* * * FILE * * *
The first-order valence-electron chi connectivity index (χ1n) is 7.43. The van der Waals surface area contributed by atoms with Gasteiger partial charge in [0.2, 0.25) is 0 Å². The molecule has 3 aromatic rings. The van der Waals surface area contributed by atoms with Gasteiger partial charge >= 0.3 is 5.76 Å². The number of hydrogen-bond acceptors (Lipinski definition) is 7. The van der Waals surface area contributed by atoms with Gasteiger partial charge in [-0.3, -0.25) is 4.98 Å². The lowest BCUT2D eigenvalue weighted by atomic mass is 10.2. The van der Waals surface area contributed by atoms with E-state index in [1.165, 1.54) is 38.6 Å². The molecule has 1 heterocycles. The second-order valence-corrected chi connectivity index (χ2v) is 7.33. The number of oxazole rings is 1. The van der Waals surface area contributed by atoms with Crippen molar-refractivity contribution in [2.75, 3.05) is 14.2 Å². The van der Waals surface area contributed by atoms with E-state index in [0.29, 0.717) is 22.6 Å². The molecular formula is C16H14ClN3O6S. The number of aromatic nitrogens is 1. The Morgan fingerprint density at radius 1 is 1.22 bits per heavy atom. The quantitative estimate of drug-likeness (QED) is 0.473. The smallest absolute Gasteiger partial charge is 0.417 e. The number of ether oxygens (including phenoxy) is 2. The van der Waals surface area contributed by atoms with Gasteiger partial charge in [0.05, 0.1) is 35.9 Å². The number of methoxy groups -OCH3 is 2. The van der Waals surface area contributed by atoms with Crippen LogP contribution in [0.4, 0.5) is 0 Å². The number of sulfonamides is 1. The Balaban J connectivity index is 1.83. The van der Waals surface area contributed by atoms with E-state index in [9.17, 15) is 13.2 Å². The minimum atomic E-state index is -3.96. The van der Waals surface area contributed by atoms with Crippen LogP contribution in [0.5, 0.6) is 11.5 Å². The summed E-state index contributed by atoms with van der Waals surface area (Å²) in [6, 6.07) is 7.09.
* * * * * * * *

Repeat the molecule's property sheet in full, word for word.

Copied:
The first-order valence-electron chi connectivity index (χ1n) is 7.43. The van der Waals surface area contributed by atoms with Gasteiger partial charge in [0.2, 0.25) is 0 Å². The molecule has 3 aromatic rings. The van der Waals surface area contributed by atoms with Gasteiger partial charge >= 0.3 is 5.76 Å². The number of hydrogen-bond acceptors (Lipinski definition) is 7. The van der Waals surface area contributed by atoms with Gasteiger partial charge in [-0.3, -0.25) is 4.98 Å². The lowest BCUT2D eigenvalue weighted by atomic mass is 10.2. The van der Waals surface area contributed by atoms with E-state index in [1.165, 1.54) is 38.6 Å². The molecule has 1 heterocycles. The second-order valence-corrected chi connectivity index (χ2v) is 7.33. The number of oxazole rings is 1. The van der Waals surface area contributed by atoms with Crippen molar-refractivity contribution in [2.75, 3.05) is 14.2 Å². The van der Waals surface area contributed by atoms with E-state index in [0.29, 0.717) is 22.6 Å². The molecular formula is C16H14ClN3O6S. The number of aromatic nitrogens is 1. The Morgan fingerprint density at radius 1 is 1.22 bits per heavy atom. The quantitative estimate of drug-likeness (QED) is 0.473. The smallest absolute Gasteiger partial charge is 0.417 e. The number of ether oxygens (including phenoxy) is 2. The van der Waals surface area contributed by atoms with Gasteiger partial charge in [0.05, 0.1) is 35.9 Å². The number of methoxy groups -OCH3 is 2. The van der Waals surface area contributed by atoms with Crippen LogP contribution in [0.4, 0.5) is 0 Å². The number of sulfonamides is 1. The Balaban J connectivity index is 1.83. The van der Waals surface area contributed by atoms with E-state index in [9.17, 15) is 13.2 Å². The minimum atomic E-state index is -3.96. The van der Waals surface area contributed by atoms with Crippen LogP contribution in [0.5, 0.6) is 11.5 Å². The summed E-state index contributed by atoms with van der Waals surface area (Å²) in [6, 6.07) is 7.09.